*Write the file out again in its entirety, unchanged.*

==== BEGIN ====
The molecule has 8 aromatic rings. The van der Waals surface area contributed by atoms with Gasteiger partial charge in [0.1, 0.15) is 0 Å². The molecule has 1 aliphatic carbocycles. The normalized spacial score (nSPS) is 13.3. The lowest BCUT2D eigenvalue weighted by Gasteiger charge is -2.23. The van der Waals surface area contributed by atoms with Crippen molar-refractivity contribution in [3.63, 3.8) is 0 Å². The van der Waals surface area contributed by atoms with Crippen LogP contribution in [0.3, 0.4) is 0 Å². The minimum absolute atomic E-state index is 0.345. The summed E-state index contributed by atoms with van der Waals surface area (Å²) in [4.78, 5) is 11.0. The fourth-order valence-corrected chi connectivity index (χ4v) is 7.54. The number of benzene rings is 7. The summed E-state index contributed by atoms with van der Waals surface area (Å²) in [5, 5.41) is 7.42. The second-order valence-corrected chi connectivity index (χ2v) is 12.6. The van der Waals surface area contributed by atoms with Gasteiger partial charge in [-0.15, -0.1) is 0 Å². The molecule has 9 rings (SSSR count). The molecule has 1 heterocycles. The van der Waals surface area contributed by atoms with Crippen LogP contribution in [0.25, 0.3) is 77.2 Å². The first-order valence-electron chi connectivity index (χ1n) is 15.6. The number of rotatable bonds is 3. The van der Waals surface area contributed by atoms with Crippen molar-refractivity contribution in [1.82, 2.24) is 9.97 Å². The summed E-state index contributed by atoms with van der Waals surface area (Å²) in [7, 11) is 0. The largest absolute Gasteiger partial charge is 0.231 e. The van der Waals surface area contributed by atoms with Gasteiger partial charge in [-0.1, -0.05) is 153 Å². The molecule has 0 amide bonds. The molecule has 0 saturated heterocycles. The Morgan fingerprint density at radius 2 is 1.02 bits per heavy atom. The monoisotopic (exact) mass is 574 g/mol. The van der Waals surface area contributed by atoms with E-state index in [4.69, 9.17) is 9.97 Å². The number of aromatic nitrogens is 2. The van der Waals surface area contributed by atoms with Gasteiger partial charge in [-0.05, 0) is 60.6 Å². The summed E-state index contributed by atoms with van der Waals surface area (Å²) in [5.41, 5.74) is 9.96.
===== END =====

The molecule has 8 aromatic rings. The van der Waals surface area contributed by atoms with Gasteiger partial charge in [0.1, 0.15) is 0 Å². The molecule has 1 aliphatic carbocycles. The normalized spacial score (nSPS) is 13.3. The lowest BCUT2D eigenvalue weighted by Gasteiger charge is -2.23. The van der Waals surface area contributed by atoms with Crippen molar-refractivity contribution in [3.63, 3.8) is 0 Å². The van der Waals surface area contributed by atoms with Crippen LogP contribution in [0.3, 0.4) is 0 Å². The minimum absolute atomic E-state index is 0.345. The summed E-state index contributed by atoms with van der Waals surface area (Å²) in [4.78, 5) is 11.0. The fourth-order valence-corrected chi connectivity index (χ4v) is 7.54. The number of benzene rings is 7. The summed E-state index contributed by atoms with van der Waals surface area (Å²) in [5, 5.41) is 7.42. The second-order valence-corrected chi connectivity index (χ2v) is 12.6. The van der Waals surface area contributed by atoms with Gasteiger partial charge in [-0.15, -0.1) is 0 Å². The molecule has 9 rings (SSSR count). The molecule has 1 heterocycles. The van der Waals surface area contributed by atoms with Crippen LogP contribution in [0.25, 0.3) is 77.2 Å². The first-order valence-electron chi connectivity index (χ1n) is 15.6. The number of rotatable bonds is 3. The van der Waals surface area contributed by atoms with Crippen molar-refractivity contribution in [1.82, 2.24) is 9.97 Å². The summed E-state index contributed by atoms with van der Waals surface area (Å²) in [7, 11) is 0. The largest absolute Gasteiger partial charge is 0.231 e. The van der Waals surface area contributed by atoms with Gasteiger partial charge in [-0.1, -0.05) is 153 Å². The molecule has 0 amide bonds. The molecule has 0 saturated heterocycles. The Morgan fingerprint density at radius 2 is 1.02 bits per heavy atom. The monoisotopic (exact) mass is 574 g/mol. The van der Waals surface area contributed by atoms with E-state index in [4.69, 9.17) is 9.97 Å². The number of aromatic nitrogens is 2. The van der Waals surface area contributed by atoms with Gasteiger partial charge in [-0.05, 0) is 60.6 Å². The summed E-state index contributed by atoms with van der Waals surface area (Å²) in [5.41, 5.74) is 9.96.